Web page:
This is where things started to go awry.
I too attempt to leave, but am stopped at the exit by one of those parking garage arms through which the hero always smashes in movies. You'd think that after a while they'd start making them out of something other than balsa wood, but I guess they're cheap or something. The booth is empty- instead, there's a machine that takes money or tokens. The charge is $5. It'll take up to a ten. All I have is a twenty. I stare at the machine for a moment, then offer it a bad word. No luck. I shift my truck into reverse and back down the fifty-yard (673 celsius) driveway back to the parking lot.
Mr. Seat Warmer is busy delaying an ambulance driver as I stalk past in search of a change machine. Nothing takes more than a ten, until I find a stamp machine, bearing a helpful sign informing me that it gives change in dollar coins to help “more quickly get past the parking lot machine.” Great. I buy a stamp and am rewarded with a couple of quarters and nineteen dollar coins. I stalk back across the hospital, past Mr. Seat Warmer, who seems to have lodged a pen into his nose, and drive back up to the machine. I pull out a dollar coin. It doesn't fit in the slot. I frantically look around for some other way of making this stupid machine take my money and let me go home. Unfortunately, I had left my hammer at home. I say another bad word, and one again back down the fifty yard (19 parsec) driveway to the parking lot, and back into the ER waiting room.
Mr. Seat Warmer seems to be asleep as I walk past, lurching to one side from the weight of nineteen dollar coins in my pocket. I decide to lighten the load by purchasing a soda. At this point, I'm sure you know what happens next- the machine eats my money. ”Mommy, why is the funny looking man crying on the Coke machine?” asks a little girl from behind me. Mr. Seat Warmer comes dangerously close to being useful as he tells me to go to the cafeteria to get a refund. The cafeteria, as it turns out, was literally three steps around the corner from the stamp machine. Across the hospital.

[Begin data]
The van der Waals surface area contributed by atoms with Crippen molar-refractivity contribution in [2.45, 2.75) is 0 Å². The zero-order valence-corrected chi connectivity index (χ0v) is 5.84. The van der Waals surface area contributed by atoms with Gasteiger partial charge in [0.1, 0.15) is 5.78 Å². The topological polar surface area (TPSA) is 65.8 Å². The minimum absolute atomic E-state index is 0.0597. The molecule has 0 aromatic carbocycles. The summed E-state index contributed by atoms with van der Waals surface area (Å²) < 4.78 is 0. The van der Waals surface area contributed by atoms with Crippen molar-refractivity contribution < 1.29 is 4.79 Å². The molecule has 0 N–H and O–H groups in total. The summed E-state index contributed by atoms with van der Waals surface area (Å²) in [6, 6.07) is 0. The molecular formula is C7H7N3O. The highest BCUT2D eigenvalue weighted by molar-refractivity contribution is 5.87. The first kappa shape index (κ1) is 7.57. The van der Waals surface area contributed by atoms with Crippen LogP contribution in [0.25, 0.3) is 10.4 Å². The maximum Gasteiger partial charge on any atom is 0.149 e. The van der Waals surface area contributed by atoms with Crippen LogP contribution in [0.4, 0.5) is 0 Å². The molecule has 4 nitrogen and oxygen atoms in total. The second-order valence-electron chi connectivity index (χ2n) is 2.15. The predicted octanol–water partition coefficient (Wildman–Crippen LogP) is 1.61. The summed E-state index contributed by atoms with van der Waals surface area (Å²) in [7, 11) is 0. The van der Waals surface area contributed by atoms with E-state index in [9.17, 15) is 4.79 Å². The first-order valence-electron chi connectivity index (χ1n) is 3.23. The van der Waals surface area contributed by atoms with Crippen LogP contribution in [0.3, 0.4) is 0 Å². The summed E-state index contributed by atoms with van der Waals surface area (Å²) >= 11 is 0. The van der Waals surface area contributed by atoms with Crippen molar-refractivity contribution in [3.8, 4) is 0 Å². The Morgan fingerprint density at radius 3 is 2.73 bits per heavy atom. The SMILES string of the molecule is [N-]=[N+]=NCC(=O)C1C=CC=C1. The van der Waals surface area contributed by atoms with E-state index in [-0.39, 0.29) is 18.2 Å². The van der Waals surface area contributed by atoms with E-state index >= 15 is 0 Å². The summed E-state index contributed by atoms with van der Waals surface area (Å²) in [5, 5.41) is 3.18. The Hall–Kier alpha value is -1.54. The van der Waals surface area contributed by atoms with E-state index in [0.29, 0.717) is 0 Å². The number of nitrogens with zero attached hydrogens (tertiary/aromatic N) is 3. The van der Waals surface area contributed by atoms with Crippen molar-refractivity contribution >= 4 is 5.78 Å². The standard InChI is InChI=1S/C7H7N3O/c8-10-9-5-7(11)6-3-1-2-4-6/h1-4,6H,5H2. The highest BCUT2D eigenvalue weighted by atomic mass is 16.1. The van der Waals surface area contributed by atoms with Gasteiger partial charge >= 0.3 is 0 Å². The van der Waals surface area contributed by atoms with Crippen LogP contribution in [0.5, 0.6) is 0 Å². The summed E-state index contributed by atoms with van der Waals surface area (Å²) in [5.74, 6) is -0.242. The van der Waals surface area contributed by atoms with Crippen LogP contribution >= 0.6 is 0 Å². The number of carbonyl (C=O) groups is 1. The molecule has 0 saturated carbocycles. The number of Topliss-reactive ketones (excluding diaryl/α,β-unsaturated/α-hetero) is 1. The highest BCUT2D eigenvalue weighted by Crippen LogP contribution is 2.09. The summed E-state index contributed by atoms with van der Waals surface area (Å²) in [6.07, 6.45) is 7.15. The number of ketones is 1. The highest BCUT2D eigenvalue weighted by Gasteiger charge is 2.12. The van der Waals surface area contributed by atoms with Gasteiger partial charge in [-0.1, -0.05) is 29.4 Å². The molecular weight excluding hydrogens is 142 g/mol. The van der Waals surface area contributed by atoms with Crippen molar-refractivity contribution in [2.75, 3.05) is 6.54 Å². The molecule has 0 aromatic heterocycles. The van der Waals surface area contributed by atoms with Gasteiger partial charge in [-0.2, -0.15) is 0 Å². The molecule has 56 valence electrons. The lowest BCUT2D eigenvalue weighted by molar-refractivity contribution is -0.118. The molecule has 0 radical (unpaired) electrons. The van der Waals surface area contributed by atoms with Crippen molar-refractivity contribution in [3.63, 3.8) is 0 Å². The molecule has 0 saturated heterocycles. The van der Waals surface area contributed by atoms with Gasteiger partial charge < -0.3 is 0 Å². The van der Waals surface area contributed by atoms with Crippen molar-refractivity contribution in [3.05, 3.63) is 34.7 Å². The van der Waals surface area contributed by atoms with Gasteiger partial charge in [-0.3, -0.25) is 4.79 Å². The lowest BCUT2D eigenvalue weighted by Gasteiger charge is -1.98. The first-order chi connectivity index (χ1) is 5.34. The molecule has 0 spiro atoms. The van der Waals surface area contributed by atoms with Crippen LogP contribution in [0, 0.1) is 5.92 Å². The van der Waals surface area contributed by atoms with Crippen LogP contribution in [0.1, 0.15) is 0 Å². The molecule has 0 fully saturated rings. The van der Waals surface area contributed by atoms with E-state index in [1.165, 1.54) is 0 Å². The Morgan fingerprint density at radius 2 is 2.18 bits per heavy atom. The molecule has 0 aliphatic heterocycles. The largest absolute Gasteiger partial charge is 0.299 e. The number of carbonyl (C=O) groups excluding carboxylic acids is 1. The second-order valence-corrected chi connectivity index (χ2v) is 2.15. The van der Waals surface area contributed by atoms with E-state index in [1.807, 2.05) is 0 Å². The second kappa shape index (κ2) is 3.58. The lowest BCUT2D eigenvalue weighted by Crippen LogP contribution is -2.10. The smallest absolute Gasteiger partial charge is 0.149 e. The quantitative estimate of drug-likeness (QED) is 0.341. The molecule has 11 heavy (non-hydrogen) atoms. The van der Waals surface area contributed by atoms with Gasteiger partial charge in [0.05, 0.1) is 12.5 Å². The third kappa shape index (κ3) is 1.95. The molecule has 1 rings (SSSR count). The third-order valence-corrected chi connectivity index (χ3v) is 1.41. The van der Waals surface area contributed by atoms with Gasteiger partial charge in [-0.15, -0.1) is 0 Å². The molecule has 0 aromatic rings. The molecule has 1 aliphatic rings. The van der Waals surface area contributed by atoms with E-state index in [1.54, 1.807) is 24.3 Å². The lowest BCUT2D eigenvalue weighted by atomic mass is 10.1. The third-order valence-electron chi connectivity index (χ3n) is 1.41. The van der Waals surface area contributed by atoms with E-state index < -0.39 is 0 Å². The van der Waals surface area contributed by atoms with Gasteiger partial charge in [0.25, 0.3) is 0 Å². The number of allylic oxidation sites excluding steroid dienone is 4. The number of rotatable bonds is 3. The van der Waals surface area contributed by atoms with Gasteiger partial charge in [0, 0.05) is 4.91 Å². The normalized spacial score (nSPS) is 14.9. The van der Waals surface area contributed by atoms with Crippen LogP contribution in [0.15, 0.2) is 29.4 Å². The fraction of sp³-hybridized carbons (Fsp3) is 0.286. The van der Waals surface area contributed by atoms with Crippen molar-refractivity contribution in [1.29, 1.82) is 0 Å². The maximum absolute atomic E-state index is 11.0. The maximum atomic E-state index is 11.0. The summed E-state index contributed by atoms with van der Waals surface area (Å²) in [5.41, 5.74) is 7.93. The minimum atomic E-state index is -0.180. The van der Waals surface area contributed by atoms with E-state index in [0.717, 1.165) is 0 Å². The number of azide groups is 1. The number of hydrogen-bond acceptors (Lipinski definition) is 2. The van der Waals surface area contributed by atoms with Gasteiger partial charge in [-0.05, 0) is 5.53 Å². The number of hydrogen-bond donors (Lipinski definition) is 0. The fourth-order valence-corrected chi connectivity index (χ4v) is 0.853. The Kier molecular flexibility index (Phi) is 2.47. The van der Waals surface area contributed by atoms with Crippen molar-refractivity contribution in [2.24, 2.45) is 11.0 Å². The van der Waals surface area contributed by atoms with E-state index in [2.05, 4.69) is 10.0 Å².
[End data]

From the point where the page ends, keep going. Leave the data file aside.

So once again I stalk across the hospital. In once corridor, I hear a “ping” noise as the dollar coin I had just dropped bounces off of a door frame before vanishing into another dimension. “Mommy, why is the funny looking man crying on the garbage can?” comes a familiar voice from behind me.
The cafeteria makes me sign for the dollar refund, and won't change my dollar coins into something I could use with the machine, like one of those huge Yap Islander coins that I could use to crush it. Desperate, I return to Mr. Seat Warmer. I tell him the whole story, and ask if I can just exchange five dollars for one of the parking tokens. “Oh,” said Mr. Seat Warmer. “You were with a patient, you get one too. I thought you two had driven together.” Never mind that less than an hour ago I'd walked in asking if he was here. Arrrgh.
“Mommy, why is the funny looking man cackling insanely?”
Once again, trepidatiously, I drive up to the Parking Attendant Machine. My old nemesis. A red status LED blinks on its front, just to mock me. I insert the token.
“Ping.” For a long moment, nothing happens. I mentally calculate the running start I would need to break through the balsa wood. “Whir.” The gate slowly rises. I am free. I speed off into the twilight.
As I pull out onto the highway, a stalled car is blocking traffic.